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If you think you might be pregnant the first step is to find out for sure - you can take a pregnancy test at your GP surgery or you can buy a home pregnancy test at most pharmacies. You can do most pregnancy tests anytime from the date your last period was due.

More information

What to do if you're pregnant

Remember that you are not alone. Don't worry, you have plenty of options and we're here to support you in your decisions. Before you rush to make a decision, seek advice about the options open to you.

Outside agencies that can help you

There are a number of external agencies that offer support if you get pregnant. These include:

In the meantime, try not to worry, doing some of the following may help:

  • Visit your GP
  • Try and eat healthily, for more information on this visit the NHS website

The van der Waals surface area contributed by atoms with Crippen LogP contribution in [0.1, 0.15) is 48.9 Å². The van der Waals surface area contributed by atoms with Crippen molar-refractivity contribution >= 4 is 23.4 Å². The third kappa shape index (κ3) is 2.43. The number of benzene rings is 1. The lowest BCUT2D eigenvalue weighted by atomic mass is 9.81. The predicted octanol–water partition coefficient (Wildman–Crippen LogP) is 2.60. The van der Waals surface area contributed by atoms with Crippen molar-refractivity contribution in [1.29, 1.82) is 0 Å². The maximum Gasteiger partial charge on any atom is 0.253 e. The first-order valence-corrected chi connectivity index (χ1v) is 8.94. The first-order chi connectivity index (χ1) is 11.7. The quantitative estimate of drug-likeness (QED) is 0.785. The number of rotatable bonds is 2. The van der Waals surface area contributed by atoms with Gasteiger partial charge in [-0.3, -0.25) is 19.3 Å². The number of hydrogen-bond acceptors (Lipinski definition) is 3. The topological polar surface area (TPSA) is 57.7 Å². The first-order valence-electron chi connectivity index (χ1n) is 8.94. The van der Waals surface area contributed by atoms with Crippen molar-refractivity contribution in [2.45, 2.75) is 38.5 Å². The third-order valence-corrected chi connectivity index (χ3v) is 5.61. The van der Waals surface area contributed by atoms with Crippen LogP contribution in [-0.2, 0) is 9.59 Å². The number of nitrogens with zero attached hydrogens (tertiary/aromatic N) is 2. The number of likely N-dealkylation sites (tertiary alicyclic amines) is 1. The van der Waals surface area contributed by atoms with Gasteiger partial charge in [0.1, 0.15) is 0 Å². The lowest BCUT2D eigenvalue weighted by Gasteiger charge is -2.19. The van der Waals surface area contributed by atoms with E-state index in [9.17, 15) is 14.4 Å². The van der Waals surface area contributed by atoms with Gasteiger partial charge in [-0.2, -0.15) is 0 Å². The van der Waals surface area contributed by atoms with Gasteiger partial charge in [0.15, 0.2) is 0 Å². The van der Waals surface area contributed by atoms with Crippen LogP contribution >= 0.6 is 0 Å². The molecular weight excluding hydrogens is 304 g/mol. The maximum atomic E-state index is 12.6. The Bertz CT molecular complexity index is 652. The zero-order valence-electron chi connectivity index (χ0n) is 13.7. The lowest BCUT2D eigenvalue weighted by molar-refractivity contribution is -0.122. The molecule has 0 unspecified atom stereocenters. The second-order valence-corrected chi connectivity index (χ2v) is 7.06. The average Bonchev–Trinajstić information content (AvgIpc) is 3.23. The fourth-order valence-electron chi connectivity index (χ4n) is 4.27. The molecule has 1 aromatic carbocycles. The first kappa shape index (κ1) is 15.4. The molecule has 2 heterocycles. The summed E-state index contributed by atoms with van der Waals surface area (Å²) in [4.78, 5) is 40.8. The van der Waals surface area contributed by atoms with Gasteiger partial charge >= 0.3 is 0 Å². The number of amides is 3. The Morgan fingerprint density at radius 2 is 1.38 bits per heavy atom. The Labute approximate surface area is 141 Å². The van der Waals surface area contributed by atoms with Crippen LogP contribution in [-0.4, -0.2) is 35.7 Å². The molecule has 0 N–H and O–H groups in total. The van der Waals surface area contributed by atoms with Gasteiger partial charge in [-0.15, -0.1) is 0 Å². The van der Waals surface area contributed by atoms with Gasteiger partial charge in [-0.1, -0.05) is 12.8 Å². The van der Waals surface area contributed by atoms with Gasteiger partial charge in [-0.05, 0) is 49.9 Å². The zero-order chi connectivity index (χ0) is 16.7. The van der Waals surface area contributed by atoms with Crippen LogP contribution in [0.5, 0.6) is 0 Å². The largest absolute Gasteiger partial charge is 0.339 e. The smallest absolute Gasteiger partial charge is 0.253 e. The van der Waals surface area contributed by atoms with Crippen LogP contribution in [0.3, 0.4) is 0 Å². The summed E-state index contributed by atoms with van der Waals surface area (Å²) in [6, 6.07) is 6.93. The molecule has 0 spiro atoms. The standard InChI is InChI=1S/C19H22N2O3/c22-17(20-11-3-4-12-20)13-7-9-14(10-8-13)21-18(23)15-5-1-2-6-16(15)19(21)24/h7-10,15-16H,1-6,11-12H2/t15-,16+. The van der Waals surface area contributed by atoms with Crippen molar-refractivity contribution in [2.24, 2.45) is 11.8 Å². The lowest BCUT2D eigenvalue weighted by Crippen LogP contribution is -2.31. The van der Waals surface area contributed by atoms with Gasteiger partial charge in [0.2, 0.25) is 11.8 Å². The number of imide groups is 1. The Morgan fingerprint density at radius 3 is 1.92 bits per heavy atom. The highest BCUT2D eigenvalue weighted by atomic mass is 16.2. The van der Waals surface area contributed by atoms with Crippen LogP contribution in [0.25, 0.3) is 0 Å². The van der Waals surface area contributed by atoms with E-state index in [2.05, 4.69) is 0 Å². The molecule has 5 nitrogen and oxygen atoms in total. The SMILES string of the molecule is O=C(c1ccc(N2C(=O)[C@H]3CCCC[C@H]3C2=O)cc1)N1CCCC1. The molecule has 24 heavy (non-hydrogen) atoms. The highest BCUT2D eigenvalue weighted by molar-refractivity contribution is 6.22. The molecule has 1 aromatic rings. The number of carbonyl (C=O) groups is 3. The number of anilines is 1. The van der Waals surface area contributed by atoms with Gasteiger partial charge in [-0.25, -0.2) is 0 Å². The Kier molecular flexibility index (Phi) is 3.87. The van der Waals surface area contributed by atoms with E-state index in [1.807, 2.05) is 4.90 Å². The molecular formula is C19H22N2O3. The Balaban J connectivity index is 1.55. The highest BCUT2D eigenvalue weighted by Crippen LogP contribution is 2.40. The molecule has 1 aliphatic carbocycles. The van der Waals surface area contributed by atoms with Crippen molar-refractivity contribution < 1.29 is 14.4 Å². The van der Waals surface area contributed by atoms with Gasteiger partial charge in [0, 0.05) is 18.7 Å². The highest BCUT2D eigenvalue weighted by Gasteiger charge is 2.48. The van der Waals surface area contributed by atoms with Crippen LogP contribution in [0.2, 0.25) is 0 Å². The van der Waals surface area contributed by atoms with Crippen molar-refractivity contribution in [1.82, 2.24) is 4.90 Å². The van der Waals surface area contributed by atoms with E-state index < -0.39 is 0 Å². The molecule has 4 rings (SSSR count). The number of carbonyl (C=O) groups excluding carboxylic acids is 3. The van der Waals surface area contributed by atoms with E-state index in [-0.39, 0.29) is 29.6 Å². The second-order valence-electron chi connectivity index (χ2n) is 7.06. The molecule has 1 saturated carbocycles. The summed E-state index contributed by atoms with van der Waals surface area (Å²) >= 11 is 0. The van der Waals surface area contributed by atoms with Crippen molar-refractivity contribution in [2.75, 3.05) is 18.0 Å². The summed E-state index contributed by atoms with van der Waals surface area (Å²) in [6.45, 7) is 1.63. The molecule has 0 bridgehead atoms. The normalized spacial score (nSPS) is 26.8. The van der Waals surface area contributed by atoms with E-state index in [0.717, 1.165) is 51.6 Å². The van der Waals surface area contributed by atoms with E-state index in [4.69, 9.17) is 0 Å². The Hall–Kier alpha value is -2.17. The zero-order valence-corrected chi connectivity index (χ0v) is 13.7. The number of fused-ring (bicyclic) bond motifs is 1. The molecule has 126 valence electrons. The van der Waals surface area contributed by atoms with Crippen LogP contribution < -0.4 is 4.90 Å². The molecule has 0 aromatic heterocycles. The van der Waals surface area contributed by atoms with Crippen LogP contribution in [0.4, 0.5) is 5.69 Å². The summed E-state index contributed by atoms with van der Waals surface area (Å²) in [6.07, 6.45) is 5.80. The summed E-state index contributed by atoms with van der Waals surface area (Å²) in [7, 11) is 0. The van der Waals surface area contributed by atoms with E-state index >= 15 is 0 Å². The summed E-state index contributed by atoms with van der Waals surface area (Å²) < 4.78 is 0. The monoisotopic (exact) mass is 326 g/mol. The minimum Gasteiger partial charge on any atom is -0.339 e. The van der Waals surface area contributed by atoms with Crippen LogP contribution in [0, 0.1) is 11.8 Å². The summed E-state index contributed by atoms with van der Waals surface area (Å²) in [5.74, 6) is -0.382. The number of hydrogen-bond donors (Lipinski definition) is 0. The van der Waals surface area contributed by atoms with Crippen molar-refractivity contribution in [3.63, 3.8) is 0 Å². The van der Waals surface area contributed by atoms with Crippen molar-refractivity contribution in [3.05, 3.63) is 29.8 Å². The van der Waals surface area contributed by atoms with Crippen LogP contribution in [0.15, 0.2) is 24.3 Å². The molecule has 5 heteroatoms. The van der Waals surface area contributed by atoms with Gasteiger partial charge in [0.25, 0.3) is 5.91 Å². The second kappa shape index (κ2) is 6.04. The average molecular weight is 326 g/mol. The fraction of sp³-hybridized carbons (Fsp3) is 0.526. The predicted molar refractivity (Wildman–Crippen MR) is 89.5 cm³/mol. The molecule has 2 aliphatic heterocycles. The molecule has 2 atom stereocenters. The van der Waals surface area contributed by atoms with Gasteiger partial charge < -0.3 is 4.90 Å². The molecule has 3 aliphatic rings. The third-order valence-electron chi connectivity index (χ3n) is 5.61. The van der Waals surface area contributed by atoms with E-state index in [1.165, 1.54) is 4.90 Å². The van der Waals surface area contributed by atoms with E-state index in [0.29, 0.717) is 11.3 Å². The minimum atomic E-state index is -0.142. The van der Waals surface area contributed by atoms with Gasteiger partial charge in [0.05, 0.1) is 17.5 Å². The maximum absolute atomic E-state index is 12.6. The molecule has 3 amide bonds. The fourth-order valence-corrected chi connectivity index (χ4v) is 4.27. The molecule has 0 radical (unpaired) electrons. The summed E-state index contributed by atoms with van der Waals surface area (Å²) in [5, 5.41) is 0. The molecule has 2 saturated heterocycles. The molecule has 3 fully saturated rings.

• Try to avoid alcohol, tobacco and drugs
  • Keep up your normal daily physical activity or exercise
  • Set yourself goals that are achievable
  • Be positive.

N.B. The National Union of Students (NUS) interviewed 2167 students in higher and further education with children, and found that 29 per cent became pregnant during their studies (NUS 2009).

You can always speak to your academic advisers

Pregnancy may impact on your academic work and, depending on your circumstances, you may be entitled to an extension or postponement. Talk to your Academic Advisor, Programme Leader (PL) or Programme Support Officer (PSO) to find out more about Exceptional Circumstances.

There is also more online help and support available on the A-Z Resources page.

Based on resources:
NHS Choices, 2013. Your pregnancy and baby guide [online] London:National Health Service.[Accessed 2 February 2014].

National Union of Students, 2009. Meet the Parents. The experience of students with children in further and higher education [online]. London: National Union of Students.